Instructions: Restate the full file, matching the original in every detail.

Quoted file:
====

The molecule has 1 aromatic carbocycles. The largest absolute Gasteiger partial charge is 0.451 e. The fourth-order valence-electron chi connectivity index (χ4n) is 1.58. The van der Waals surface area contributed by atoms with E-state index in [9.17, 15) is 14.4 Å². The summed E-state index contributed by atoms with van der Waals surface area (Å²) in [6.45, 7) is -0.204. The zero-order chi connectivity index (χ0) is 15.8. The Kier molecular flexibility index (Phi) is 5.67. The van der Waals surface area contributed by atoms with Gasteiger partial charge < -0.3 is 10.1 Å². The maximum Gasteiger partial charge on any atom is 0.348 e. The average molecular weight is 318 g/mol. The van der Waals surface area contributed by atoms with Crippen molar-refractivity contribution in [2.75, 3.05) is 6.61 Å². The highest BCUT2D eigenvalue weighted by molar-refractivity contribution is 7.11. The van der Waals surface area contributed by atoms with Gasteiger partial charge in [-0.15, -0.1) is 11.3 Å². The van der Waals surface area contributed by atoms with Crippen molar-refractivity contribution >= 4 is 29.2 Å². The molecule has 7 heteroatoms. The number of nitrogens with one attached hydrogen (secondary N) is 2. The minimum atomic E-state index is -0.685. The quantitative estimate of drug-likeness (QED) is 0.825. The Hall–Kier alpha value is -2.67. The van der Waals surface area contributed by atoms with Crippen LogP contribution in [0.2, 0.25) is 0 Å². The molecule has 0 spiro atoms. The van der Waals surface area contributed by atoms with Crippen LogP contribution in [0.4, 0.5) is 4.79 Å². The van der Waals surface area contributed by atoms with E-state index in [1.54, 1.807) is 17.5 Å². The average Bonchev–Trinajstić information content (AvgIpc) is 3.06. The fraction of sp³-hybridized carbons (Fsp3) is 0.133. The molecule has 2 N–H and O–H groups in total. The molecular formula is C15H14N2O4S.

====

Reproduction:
The molecule has 1 aromatic carbocycles. The largest absolute Gasteiger partial charge is 0.451 e. The fourth-order valence-electron chi connectivity index (χ4n) is 1.58. The van der Waals surface area contributed by atoms with E-state index in [9.17, 15) is 14.4 Å². The summed E-state index contributed by atoms with van der Waals surface area (Å²) in [6.45, 7) is -0.204. The zero-order chi connectivity index (χ0) is 15.8. The Kier molecular flexibility index (Phi) is 5.67. The van der Waals surface area contributed by atoms with Gasteiger partial charge < -0.3 is 10.1 Å². The maximum Gasteiger partial charge on any atom is 0.348 e. The average molecular weight is 318 g/mol. The van der Waals surface area contributed by atoms with Crippen molar-refractivity contribution in [2.75, 3.05) is 6.61 Å². The highest BCUT2D eigenvalue weighted by molar-refractivity contribution is 7.11. The van der Waals surface area contributed by atoms with Gasteiger partial charge in [-0.15, -0.1) is 11.3 Å². The van der Waals surface area contributed by atoms with Crippen molar-refractivity contribution >= 4 is 29.2 Å². The molecule has 7 heteroatoms. The number of nitrogens with one attached hydrogen (secondary N) is 2. The minimum atomic E-state index is -0.685. The quantitative estimate of drug-likeness (QED) is 0.825. The Hall–Kier alpha value is -2.67. The van der Waals surface area contributed by atoms with Crippen LogP contribution in [0.2, 0.25) is 0 Å². The molecule has 0 spiro atoms. The van der Waals surface area contributed by atoms with Crippen LogP contribution in [0.4, 0.5) is 4.79 Å². The van der Waals surface area contributed by atoms with E-state index in [1.54, 1.807) is 17.5 Å². The average Bonchev–Trinajstić information content (AvgIpc) is 3.06. The fraction of sp³-hybridized carbons (Fsp3) is 0.133. The molecule has 2 N–H and O–H groups in total. The molecular formula is C15H14N2O4S.